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#include <iostream>
using namespace std;

// Binary Tree Node class
class Node
{  
    public:
    int data;
    Node *left;
    Node *right;
    Node(int x){
        data = x;
        left = NULL;
        right = NULL;
       
    }
};

 
// Insert a value in our BST
Node* insert(Node* root, int value)
{
    if (root == NULL) {
        return new Node(value);
    }

 
// if root node is greater than value, insert value in left subtree
if (value < root->data) {
    root->left = insert(root->left, value);
}

   
// if root is lesser than value, insert value in right subtree
   else {
       root->right = insert(root->right, value);
   }
   
   return root;
}
 

// Function to find maximum node in a BST
Node* maximumNode(Node* root)

{
    while (root->right) {
        root = root->right;
    }

   return root;
}

 
// Pred node is passed by reference meaning it is making changes in the original node
void findPredecessor(Node* root, Node*&pred, int key)
{
    // base case
   if (root == NULL)
   {
       pred = NULL;
       return;
   }
   // if the root is our key node then the predecessor will be the largest node in its left subtree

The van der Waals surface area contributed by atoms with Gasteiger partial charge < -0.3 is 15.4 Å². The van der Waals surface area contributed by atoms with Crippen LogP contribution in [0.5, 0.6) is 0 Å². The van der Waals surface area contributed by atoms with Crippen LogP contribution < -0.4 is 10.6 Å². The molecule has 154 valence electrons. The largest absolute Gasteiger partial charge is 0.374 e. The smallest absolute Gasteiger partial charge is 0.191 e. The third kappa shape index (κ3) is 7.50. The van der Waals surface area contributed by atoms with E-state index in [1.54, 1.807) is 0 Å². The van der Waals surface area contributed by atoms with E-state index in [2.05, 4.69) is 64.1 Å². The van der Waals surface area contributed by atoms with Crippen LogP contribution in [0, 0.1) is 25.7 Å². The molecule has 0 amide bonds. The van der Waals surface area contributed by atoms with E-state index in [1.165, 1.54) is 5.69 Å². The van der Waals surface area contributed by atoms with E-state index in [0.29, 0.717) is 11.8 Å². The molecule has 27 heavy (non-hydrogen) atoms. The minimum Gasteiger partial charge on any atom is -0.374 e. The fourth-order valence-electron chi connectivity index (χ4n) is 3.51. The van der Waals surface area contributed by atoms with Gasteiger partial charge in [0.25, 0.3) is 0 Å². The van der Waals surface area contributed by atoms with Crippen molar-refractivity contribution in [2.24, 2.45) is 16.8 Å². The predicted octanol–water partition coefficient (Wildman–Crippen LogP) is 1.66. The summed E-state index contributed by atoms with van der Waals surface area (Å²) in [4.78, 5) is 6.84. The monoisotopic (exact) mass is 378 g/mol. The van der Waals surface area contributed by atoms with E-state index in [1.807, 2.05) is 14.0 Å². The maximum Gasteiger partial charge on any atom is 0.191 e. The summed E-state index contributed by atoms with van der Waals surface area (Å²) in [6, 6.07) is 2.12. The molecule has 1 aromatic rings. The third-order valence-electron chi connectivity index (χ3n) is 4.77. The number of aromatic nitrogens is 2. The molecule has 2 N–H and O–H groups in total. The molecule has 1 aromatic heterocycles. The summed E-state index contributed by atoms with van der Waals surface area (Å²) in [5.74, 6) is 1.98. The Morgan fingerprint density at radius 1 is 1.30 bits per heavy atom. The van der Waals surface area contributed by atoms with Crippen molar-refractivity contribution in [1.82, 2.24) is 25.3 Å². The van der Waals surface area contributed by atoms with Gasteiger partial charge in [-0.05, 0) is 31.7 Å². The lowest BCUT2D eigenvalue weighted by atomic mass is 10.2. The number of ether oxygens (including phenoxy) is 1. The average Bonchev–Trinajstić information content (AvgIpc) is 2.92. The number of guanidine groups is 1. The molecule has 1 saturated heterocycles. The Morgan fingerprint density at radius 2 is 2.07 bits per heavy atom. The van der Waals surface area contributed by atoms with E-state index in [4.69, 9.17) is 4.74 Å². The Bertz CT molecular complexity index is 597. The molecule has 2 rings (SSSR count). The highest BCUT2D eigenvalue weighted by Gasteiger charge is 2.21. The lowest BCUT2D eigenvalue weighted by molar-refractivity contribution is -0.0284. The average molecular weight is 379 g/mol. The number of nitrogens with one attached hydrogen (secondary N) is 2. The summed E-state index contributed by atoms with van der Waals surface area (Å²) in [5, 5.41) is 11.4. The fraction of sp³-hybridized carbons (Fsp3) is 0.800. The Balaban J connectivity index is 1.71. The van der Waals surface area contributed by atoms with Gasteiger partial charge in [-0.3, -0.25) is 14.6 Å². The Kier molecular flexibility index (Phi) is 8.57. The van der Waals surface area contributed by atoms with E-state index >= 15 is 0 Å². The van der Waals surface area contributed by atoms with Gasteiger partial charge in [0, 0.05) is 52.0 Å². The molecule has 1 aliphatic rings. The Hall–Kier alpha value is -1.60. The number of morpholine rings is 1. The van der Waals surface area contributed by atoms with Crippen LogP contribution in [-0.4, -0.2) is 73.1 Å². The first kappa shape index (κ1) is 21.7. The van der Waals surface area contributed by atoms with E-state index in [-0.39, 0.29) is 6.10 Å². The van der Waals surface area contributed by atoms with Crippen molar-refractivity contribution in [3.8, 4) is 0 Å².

if (root->data == key)
   {
       if (root->left != NULL) {
           pred = maximumNode(root->left);
       }
   }

  // if our key value is less than the root node value then we'll search in left subtree for key node
  else if (key < root->data) {
    findPredecessor(root->left, pred, key);
     
  }
   
   // if our key value is more than the root node value then we'll search in right subtree for key node
   else if (key > root->data) {
       // update predecessor to the current node before recursing in the right subtree
       pred = root;
       findPredecessor(root->right, pred, key);
   }
   return;
}

 
int main()
{
    Node* root = NULL;
    int n=0;

   // Taking BST as input
   while(n!=-1) {
       cin>>n;
       root = insert(root, n);
   }

   // Here we'll take input x and then find it's predecessor
   int x;
   cin>>x;
   Node* pred = NULL;
   
   findPredecessor(root, pred, x);

   // -1 will always be the first node in Inorder traversal because we are taking input BST till -1
   // that means the node with predecessor -1 is the first node in Inorder traversal
   if(pred->data != -1) cout << "The predecessor of node " << x << " is " << pred->data;
   else cout << "The predecessor of node doesn't exist";
   
   return 0;
}
return 0;
}


What I have tried:

I've tried all the possible solutions but still cannot be able to solve it. I need immediate help
Posted
Updated 20-May-22 9:20am
Comments
Greg Utas 20-May-22 15:05pm
   
It's unlikely you'll get any help unless you provide more details as to what error you're getting. A compile error? A link error? A run-time error? Or it just doesn't do what you want? At least you have comments that suggest you're working on a binary search tree, but that's all we know.
wendy sakr 20-May-22 15:10pm
   
error : expected declaration before ‘}’ token
Patrice T 20-May-22 15:19pm